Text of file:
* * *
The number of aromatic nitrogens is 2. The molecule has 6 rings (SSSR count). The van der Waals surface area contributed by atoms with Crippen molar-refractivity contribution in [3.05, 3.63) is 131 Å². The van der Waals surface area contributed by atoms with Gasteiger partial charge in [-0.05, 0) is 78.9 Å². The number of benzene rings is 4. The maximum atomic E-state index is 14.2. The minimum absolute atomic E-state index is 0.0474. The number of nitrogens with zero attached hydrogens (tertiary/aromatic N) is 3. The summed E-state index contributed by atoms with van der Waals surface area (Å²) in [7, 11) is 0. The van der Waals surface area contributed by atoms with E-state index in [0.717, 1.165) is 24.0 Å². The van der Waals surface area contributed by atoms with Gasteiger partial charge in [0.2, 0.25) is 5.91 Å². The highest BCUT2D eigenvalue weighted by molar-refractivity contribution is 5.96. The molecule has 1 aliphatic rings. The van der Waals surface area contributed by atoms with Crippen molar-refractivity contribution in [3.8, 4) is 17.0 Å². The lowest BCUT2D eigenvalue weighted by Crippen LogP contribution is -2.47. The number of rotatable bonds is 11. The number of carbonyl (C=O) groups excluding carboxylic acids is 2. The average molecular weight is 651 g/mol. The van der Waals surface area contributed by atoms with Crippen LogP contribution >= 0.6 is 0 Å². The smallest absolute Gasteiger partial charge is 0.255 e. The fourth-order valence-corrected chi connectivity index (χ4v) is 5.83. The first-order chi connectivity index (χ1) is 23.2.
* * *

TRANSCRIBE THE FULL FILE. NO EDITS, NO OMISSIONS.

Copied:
The number of aromatic nitrogens is 2. The molecule has 6 rings (SSSR count). The van der Waals surface area contributed by atoms with Crippen molar-refractivity contribution in [3.05, 3.63) is 131 Å². The van der Waals surface area contributed by atoms with Gasteiger partial charge in [-0.05, 0) is 78.9 Å². The number of benzene rings is 4. The maximum atomic E-state index is 14.2. The minimum absolute atomic E-state index is 0.0474. The number of nitrogens with zero attached hydrogens (tertiary/aromatic N) is 3. The summed E-state index contributed by atoms with van der Waals surface area (Å²) in [7, 11) is 0. The van der Waals surface area contributed by atoms with E-state index in [0.717, 1.165) is 24.0 Å². The van der Waals surface area contributed by atoms with Gasteiger partial charge in [0.2, 0.25) is 5.91 Å². The highest BCUT2D eigenvalue weighted by molar-refractivity contribution is 5.96. The molecule has 1 aliphatic rings. The van der Waals surface area contributed by atoms with Crippen molar-refractivity contribution in [3.8, 4) is 17.0 Å². The lowest BCUT2D eigenvalue weighted by Crippen LogP contribution is -2.47. The number of rotatable bonds is 11. The number of carbonyl (C=O) groups excluding carboxylic acids is 2. The average molecular weight is 651 g/mol. The van der Waals surface area contributed by atoms with Crippen LogP contribution >= 0.6 is 0 Å². The smallest absolute Gasteiger partial charge is 0.255 e. The fourth-order valence-corrected chi connectivity index (χ4v) is 5.83. The first-order chi connectivity index (χ1) is 23.2.